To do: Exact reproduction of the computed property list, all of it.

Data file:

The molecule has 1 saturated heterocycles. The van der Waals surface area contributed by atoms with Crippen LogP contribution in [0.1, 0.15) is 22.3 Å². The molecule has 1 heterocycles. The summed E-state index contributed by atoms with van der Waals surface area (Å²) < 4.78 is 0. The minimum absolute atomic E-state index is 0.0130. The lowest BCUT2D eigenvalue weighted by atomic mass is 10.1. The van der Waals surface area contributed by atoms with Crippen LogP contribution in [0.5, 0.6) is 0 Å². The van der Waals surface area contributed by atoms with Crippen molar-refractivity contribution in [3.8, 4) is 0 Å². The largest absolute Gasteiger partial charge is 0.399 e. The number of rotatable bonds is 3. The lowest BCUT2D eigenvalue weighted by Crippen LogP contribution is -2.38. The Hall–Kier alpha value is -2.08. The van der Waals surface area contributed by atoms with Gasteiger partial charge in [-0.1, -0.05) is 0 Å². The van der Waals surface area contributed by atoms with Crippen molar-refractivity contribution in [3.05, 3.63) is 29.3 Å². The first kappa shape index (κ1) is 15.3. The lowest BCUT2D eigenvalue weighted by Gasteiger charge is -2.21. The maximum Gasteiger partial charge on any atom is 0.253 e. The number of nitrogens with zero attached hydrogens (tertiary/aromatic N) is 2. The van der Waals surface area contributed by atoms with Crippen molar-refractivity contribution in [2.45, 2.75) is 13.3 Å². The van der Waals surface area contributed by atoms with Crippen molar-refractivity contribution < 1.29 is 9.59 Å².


The molecule has 1 saturated heterocycles. The van der Waals surface area contributed by atoms with Crippen LogP contribution in [0.1, 0.15) is 22.3 Å². The molecule has 1 heterocycles. The summed E-state index contributed by atoms with van der Waals surface area (Å²) < 4.78 is 0. The minimum absolute atomic E-state index is 0.0130. The lowest BCUT2D eigenvalue weighted by atomic mass is 10.1. The van der Waals surface area contributed by atoms with Crippen LogP contribution in [0.5, 0.6) is 0 Å². The van der Waals surface area contributed by atoms with Crippen molar-refractivity contribution in [3.8, 4) is 0 Å². The largest absolute Gasteiger partial charge is 0.399 e. The number of rotatable bonds is 3. The lowest BCUT2D eigenvalue weighted by Crippen LogP contribution is -2.38. The Hall–Kier alpha value is -2.08. The van der Waals surface area contributed by atoms with Gasteiger partial charge in [-0.1, -0.05) is 0 Å². The van der Waals surface area contributed by atoms with Crippen molar-refractivity contribution in [3.05, 3.63) is 29.3 Å². The first kappa shape index (κ1) is 15.3. The lowest BCUT2D eigenvalue weighted by Gasteiger charge is -2.21. The maximum Gasteiger partial charge on any atom is 0.253 e. The number of nitrogens with zero attached hydrogens (tertiary/aromatic N) is 2. The van der Waals surface area contributed by atoms with Crippen molar-refractivity contribution in [2.45, 2.75) is 13.3 Å². The van der Waals surface area contributed by atoms with Crippen molar-refractivity contribution < 1.29 is 9.59 Å².